Blaine survived that investigation. But in the 1884 presidential campaign, Democrats revived the charges. By this time, additional incriminating correspondence had surfaced. Blaine had to admit it was real. He insisted it did not prove he had lied. But Democrats began to chant, “Blaine! Blaine! James G. Blaine! The continental liar from the state of Maine!” They also had another, briefer version: “Burn this letter! Burn this letter!”

That was about as central as a charge of lying can get in a presidential campaign. It certainly didn’t do Blaine any good. Even so, Cleveland’s victory probably turned less on what was proved about Blaine’s lies than on the three-way split in the Republican Party and on a speech by a Blaine ally, who insulted swing-state Irish voters by calling Democrats the party of “rum, Romanism and rebellion.”

In other words, even when lies envelop a campaign, it’s still not easy to move lying to the top of the electorate’s list of concerns.

The same may be true in 2016. The charges against Clinton may, once again, fail to stick; and the charges against Trump may be drowned in the resentment that fuels his appeal.

Clinton’s critics offer a litany of reasons going back almost three decades: her secretive healthcare policy task force, the Rose law firm records, the damage control that extricated her husband from a cascade of sexual accusations. After leaving office, the former secretary of state’s really big speaking fees. Her critics insist she was currying favor with Wall Street plutocrats in the speeches, no matter how strong her ties to new financial regulations.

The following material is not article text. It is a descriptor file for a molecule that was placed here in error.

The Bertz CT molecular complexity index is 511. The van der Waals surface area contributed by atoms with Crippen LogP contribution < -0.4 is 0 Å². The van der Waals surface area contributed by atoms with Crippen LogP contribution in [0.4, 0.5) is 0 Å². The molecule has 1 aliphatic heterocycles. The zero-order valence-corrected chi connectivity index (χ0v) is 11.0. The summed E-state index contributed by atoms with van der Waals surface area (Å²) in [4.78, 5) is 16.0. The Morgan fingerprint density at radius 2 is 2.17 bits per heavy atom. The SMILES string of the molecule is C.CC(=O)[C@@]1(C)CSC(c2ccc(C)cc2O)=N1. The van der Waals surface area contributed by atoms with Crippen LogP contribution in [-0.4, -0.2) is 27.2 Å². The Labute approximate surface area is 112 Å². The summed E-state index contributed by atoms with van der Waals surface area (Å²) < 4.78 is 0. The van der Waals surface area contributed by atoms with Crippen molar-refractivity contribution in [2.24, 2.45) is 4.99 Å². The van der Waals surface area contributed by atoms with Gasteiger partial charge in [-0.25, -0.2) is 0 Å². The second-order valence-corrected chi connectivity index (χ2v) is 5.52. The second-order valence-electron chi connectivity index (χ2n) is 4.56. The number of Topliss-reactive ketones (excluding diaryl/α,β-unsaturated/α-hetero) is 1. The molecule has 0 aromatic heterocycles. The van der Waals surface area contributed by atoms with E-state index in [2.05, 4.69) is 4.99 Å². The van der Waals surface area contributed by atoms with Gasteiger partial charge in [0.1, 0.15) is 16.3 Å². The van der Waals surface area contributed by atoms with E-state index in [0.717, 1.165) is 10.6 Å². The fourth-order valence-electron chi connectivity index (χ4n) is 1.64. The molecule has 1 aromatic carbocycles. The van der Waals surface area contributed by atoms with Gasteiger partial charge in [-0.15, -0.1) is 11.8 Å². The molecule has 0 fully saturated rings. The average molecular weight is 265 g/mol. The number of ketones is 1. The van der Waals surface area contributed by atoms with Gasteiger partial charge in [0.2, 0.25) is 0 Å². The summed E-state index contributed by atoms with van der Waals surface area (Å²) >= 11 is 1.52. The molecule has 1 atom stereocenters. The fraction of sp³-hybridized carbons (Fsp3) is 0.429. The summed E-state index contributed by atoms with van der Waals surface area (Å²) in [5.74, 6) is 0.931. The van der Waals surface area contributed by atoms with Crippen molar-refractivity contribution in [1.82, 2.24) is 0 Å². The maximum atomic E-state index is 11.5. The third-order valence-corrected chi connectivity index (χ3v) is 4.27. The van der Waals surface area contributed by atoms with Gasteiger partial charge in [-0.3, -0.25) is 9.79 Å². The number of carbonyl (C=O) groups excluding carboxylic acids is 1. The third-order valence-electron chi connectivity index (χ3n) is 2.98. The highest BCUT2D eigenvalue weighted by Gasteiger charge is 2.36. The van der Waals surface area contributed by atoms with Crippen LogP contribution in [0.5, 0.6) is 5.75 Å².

So, as the investigations of her private email server have ratcheted up, critics keep saying that the other shoe may finally drop. (They have been talking about this for years.) She has lost the benefit of the doubt, they insist – partly because of her own behavior and partly because of circumstance.

Trump’s problem is far different. His speech is littered with lies – like shards of glass strewn all over the highway after a monumental auto accident. Yet all the fact-checking by all the news organizations hasn’t yet produced even a shudder on the dial of public opinion.

It must be admitted that some of the fact-checking is infected by the checkers’ impotent hatred of Trump. Does Trump’s claim that there’s “nothing to learn” from his tax returns merit four Pinocchios? Who knows, until the returns are released? When Trump says the official unemployment numbers are “phony” because “if you stop looking for a job you’re essentially considered employed,” does the statement really belong on Politico’s “lies” list? (True, you’re not called “employed;” but you’re certainly not counted in the unemployment rate.)

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Still, the unambiguous untruths seem plentiful enough. So, what’s the reason for the absence of traction? The reason is that the people the fact-checkers want to persuade are supporting Trump precisely because they see him as rich and powerful enough to stick it to the fact-checkers on their behalf.

Clinton has not been caught in any consequential lie and her opponents won’t likely be able to make it into a major campaign issue without an indictment. It will be this not her reputed lies, that could hurt her.

In the same way, if Trump’s opponents want to snuff out the power based on of his purported lies, they can’t do it by contradicting what he says. Instead, they will have to show his followers that, like the wizard of Oz, he is not really so great and powerful. It will be this revelation of weakness, not any proven lies, that will likely trigger a meltdown.
Maybe that’s why Trump won’t back down in accusing the judge in the Trump University suit of having a conflict of interest because he’s a “Mexican:” If there’s a ruling in federal court that Trump University was a fraud, it might label Trump as the one thing above all else he doesn’t want to be – a loser.

If either of these candidates is done in, it won’t be because of what they said – but because of more profound vulnerabilities.

 

Suzanne Garment, a lawyer, is the author of "Scandal: The Culture of Mistrust in American Politics."